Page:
The humanitarian situation in many parts of Yemen is dire. The UN has estimated that over 18 million people are in need of humanitarian or protection assistance and over 3 million people have been internally displaced.
I share the strong concerns that have been raised about reports of potential breaches of international humanitarian law (IHL) in Yemen and these must be investigated. The Government has been pressed on this issue in Parliament on numerous occasions.
In my view, there is sufficient evidence to constitute a serious risk that UK-provided arms may be used in violations of international humanitarian law. I am therefore of the view that the Government should support an independent inquiry into alleged violations of international humanitarian law in Yemen and immediately suspend arms sales to Saudi Arabia until this has concluded. I believe any perception that the Government is failing in its responsibility to apply its own criteria on arms sales would seriously undermine Britain in the eyes of the world.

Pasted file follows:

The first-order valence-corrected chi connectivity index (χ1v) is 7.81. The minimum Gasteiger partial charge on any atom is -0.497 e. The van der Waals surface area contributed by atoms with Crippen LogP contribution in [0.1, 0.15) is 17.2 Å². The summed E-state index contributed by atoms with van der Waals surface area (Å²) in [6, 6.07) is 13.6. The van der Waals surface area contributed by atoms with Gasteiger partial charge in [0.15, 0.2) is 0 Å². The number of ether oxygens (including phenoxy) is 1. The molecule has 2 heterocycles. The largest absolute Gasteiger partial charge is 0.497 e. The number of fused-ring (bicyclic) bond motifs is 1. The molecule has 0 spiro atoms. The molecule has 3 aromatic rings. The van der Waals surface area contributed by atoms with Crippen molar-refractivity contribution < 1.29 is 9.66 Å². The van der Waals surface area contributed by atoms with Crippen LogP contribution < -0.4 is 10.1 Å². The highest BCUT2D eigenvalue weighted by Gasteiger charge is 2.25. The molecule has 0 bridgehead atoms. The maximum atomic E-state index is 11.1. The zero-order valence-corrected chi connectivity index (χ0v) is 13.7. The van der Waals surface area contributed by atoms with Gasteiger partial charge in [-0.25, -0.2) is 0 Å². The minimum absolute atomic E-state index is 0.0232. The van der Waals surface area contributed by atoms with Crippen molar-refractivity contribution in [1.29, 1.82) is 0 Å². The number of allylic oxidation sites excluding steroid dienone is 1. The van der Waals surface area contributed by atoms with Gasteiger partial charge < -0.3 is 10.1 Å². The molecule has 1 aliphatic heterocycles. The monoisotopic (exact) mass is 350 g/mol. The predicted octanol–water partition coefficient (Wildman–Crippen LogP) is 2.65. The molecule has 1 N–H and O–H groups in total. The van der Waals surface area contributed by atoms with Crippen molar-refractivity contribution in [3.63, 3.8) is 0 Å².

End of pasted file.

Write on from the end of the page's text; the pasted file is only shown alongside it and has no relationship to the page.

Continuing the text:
An end to the crisis in Yemen will only be brought about by peace talks and a negotiated settlement, and this must be the priority for everyone. I hope the Government will continue to encourage all parties to work towards this to bring peace to the people of Yemen who have suffered so much throughout this conflict.
The humanitarian situation in many parts of Yemen is dire. The UN has estimated that over 18 million people are in need of humanitarian or protection assistance and over 3...
The beer and pub industry is important to the UK. The pub is a long-established part of British life and the industry employs 850,000 people, mainly in the local pubs that form the hub of many communities. I believe we must do everything we can to ensure that pubs continue to enjoy the important role that they do in British life.